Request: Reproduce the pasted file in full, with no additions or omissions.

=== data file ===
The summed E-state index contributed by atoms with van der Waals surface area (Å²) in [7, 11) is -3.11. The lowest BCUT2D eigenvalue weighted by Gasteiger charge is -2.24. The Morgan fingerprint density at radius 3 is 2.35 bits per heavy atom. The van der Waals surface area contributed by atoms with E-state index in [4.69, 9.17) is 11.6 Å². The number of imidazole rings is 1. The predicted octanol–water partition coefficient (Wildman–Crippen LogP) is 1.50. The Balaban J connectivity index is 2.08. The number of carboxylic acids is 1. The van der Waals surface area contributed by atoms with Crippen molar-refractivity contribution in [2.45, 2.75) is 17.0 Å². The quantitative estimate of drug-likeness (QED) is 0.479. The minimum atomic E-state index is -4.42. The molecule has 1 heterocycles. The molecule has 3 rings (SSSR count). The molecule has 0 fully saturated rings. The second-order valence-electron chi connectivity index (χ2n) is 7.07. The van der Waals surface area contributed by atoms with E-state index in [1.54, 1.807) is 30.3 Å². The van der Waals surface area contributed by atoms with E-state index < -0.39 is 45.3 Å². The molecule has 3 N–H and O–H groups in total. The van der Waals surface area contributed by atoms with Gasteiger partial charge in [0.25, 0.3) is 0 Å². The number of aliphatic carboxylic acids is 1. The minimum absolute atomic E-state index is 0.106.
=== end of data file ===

The summed E-state index contributed by atoms with van der Waals surface area (Å²) in [7, 11) is -3.11. The lowest BCUT2D eigenvalue weighted by Gasteiger charge is -2.24. The Morgan fingerprint density at radius 3 is 2.35 bits per heavy atom. The van der Waals surface area contributed by atoms with E-state index in [4.69, 9.17) is 11.6 Å². The number of imidazole rings is 1. The predicted octanol–water partition coefficient (Wildman–Crippen LogP) is 1.50. The Balaban J connectivity index is 2.08. The number of carboxylic acids is 1. The van der Waals surface area contributed by atoms with Crippen molar-refractivity contribution in [2.45, 2.75) is 17.0 Å². The quantitative estimate of drug-likeness (QED) is 0.479. The minimum atomic E-state index is -4.42. The molecule has 1 heterocycles. The molecule has 3 rings (SSSR count). The molecule has 0 fully saturated rings. The second-order valence-electron chi connectivity index (χ2n) is 7.07. The van der Waals surface area contributed by atoms with E-state index in [1.54, 1.807) is 30.3 Å². The van der Waals surface area contributed by atoms with E-state index < -0.39 is 45.3 Å². The molecule has 3 N–H and O–H groups in total. The van der Waals surface area contributed by atoms with Gasteiger partial charge in [0.25, 0.3) is 0 Å². The number of aliphatic carboxylic acids is 1. The minimum absolute atomic E-state index is 0.106.